A sense of relief poured from my body as I immediately brought the whale of a woman to the bottom platform, and let her off. Oblivious to my now sweat-soaked trembling body, she started complaining that she only got to go around once. I’m about to make up something to the effect that it was time for the wheel’s scheduled maintenance when I saw my replacement finally walking my way with a wicked smile on his face, obviously having watched this whole terrifying ordeal play out. Not about to let this slide, I tell fatty to sit tight and gladly hand off my position. Let that ass have to deal with her, as I was off to go tell Management that I had suddenly come down with a bad case of the stomach flu!

* LEADS - This was a term for the various assistant managers of the park. Usually they were not that much older then the rest of the workers, but had seniority due to working at the park for multiple seasons. One of the perks was having a walkie-talkie.

The Skyliner
By Christopher Dearman

Another thing that surprisingly brought stress to some of my days was when I had to work the Skyliner, also known as the “Sky Ride.” While the loading of adults on the continuous moving seats was often comical, when it came to children trying to get on, there were times of much anxiety. I would often have nightmares of children getting rocked in the head by the moving seat, or falling between the lone skinny metal bar that was supposed to keep them in. Because of this, I would always be on edge while operating it. That said, as long as I didn’t let the stress get to me, it was often fun to work on a ride that I had spent many hours on as a kid, watching my spit fall from the dizzying heights.

Most of the comedy came from the adults that couldn’t comprehend how to get on a seat that continually moved. I would tell them to go stand in the yellow box, and when the seat came up behind them, just sit normal and pull down your lap bar. It really was quite simple to do, but to some this was often not the case.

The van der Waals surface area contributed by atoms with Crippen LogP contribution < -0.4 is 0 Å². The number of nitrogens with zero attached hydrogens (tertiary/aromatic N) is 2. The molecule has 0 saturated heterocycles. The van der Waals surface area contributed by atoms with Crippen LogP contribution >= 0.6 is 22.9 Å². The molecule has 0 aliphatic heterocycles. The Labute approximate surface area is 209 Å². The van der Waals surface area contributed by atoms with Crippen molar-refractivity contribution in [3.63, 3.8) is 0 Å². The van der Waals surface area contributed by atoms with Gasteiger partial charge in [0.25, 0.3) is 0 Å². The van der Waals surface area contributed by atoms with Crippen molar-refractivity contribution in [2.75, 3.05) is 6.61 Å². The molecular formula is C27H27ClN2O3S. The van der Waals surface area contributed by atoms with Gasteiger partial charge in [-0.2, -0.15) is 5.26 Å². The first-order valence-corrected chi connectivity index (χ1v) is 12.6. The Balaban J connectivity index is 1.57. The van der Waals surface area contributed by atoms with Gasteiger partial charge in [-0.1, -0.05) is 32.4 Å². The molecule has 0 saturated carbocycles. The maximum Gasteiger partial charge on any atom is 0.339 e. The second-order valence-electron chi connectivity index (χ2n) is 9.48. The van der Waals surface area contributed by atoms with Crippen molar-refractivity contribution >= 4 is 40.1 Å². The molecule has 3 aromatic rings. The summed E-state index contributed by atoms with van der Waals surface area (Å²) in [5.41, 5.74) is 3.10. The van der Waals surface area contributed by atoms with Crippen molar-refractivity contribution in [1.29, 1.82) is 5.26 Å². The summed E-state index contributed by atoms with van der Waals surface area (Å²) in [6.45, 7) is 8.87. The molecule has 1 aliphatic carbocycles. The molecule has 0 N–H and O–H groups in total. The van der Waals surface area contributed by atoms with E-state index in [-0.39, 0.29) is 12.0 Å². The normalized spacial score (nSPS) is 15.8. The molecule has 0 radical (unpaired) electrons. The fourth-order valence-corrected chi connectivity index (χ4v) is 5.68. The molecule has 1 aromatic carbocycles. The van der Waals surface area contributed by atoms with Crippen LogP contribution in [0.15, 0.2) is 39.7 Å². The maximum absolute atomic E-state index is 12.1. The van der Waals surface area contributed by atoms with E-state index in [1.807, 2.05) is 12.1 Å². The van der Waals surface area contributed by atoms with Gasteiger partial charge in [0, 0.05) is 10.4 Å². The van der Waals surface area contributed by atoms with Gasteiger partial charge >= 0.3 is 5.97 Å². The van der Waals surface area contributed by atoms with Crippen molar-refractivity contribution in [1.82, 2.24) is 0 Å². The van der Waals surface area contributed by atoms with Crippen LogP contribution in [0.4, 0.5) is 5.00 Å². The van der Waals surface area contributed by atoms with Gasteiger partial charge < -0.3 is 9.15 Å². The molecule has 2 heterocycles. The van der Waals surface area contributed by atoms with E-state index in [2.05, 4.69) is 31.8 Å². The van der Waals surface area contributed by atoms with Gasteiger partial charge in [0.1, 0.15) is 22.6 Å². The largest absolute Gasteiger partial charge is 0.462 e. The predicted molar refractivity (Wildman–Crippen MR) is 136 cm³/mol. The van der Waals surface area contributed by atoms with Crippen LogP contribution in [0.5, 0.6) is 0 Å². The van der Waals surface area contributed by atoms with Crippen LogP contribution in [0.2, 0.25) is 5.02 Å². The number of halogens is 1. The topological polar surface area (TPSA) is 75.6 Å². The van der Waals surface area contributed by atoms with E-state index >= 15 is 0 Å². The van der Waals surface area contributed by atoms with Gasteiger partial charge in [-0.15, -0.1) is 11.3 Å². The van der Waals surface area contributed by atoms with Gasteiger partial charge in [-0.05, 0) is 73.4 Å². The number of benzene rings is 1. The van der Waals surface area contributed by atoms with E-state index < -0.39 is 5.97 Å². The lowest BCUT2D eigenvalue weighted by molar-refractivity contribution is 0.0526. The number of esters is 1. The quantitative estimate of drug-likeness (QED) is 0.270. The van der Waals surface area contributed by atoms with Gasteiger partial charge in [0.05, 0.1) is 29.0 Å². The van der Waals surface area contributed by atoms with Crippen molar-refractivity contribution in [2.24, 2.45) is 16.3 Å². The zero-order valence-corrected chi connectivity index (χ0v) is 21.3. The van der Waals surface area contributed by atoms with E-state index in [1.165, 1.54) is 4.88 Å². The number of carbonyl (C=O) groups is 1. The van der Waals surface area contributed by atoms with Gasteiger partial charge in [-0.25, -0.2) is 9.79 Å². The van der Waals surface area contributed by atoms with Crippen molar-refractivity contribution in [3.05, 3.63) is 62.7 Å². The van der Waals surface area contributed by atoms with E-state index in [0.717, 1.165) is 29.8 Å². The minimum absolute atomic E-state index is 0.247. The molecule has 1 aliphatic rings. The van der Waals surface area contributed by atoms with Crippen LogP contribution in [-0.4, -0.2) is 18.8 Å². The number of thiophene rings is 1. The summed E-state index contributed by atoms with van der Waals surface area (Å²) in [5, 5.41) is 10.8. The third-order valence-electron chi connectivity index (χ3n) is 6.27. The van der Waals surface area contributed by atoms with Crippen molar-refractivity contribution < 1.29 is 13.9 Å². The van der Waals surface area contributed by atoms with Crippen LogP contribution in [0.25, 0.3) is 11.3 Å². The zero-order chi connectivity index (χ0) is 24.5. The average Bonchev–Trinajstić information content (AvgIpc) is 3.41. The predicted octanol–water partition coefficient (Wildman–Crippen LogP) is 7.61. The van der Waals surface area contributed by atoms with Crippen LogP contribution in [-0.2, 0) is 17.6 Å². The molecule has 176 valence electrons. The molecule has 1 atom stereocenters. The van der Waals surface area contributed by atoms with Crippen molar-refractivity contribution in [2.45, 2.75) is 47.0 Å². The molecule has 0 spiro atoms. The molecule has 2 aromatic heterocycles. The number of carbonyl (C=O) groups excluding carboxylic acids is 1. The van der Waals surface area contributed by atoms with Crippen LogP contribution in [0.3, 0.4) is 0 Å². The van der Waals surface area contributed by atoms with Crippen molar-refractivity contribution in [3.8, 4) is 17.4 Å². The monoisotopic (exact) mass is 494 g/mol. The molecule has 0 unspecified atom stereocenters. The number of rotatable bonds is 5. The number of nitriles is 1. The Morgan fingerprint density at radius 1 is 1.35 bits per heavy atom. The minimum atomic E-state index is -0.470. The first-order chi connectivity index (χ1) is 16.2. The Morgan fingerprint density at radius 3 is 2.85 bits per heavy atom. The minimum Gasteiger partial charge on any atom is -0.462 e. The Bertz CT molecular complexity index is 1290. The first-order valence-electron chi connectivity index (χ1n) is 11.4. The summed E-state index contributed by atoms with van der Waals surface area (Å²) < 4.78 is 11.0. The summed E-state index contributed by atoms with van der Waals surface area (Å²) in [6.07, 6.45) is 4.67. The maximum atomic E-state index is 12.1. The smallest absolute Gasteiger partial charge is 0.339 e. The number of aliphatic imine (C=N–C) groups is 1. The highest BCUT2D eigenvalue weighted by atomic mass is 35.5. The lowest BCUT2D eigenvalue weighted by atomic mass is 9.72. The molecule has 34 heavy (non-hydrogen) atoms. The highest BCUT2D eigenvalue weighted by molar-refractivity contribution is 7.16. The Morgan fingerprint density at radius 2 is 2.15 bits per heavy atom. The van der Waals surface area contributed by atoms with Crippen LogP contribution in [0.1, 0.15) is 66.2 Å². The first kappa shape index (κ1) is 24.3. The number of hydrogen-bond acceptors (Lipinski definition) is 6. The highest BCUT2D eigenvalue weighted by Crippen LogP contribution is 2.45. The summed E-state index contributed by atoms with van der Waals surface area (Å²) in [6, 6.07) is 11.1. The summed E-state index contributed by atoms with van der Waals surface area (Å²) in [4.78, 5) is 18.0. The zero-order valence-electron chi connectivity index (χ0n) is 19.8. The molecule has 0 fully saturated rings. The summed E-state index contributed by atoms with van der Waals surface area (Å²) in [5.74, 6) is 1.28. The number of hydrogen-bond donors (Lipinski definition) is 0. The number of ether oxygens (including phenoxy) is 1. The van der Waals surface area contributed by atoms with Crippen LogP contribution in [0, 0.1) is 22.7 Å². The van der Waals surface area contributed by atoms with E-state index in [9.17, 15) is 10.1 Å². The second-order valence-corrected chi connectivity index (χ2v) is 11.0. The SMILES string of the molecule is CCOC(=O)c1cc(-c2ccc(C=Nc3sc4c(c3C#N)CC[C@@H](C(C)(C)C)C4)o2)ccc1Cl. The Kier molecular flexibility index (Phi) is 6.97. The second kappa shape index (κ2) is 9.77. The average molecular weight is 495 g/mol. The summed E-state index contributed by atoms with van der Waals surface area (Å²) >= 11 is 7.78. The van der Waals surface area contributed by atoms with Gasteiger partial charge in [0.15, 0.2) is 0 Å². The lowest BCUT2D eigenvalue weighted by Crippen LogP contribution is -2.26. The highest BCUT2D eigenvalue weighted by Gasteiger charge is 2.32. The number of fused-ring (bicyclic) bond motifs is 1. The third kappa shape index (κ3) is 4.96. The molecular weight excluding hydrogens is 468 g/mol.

Without fail there would easily be at least a half dozen people each shift that would manage to screw up the pretty straightforward undertaking. You would see people just freeze up like a deer in headlights, life flashing before their eyes. The thought of trying to sit down on the moving metal seat that was bearing down on them was petrifying. Many got tripped up and knocked down on their ass from thinking that they might get decapitated.

In actuality, the thing was moving maybe five miles an hour, but to some standing in the box waiting scared, you could tell they thought it was moving much faster. Many times the nervousness got to them and they would judge the timing wrong. The funniest moment would have to be the time where a young mother was attempting to board the ride with her two kids. For some reason she choked from the stress while trying to put her smaller kid down on the seat, and ended up pulling the kid back into her arms. This in turn sent her slightly older kid off on the ride all by himself! Being you couldn’t put the ride in reverse, and also that I was just too busy laughing to stop the ride in time, she had to watch in horror as her kid ventured into the sky alone for what I’m sure was a ride the young child would never forget.

While you would think that my days of spitting off the Sky Ride to try to hit people from far above would have stopped once I reached adolescence, the thrill of watching a loogie hacked from above, falling down and hitting unexpected customers below, never got old. I know most of you will find that disgusting, but at least it was better then getting hit with another kind of bodily fluid that came from the many infamous Sky Ride hand jobs that were “rumored” to have taken place!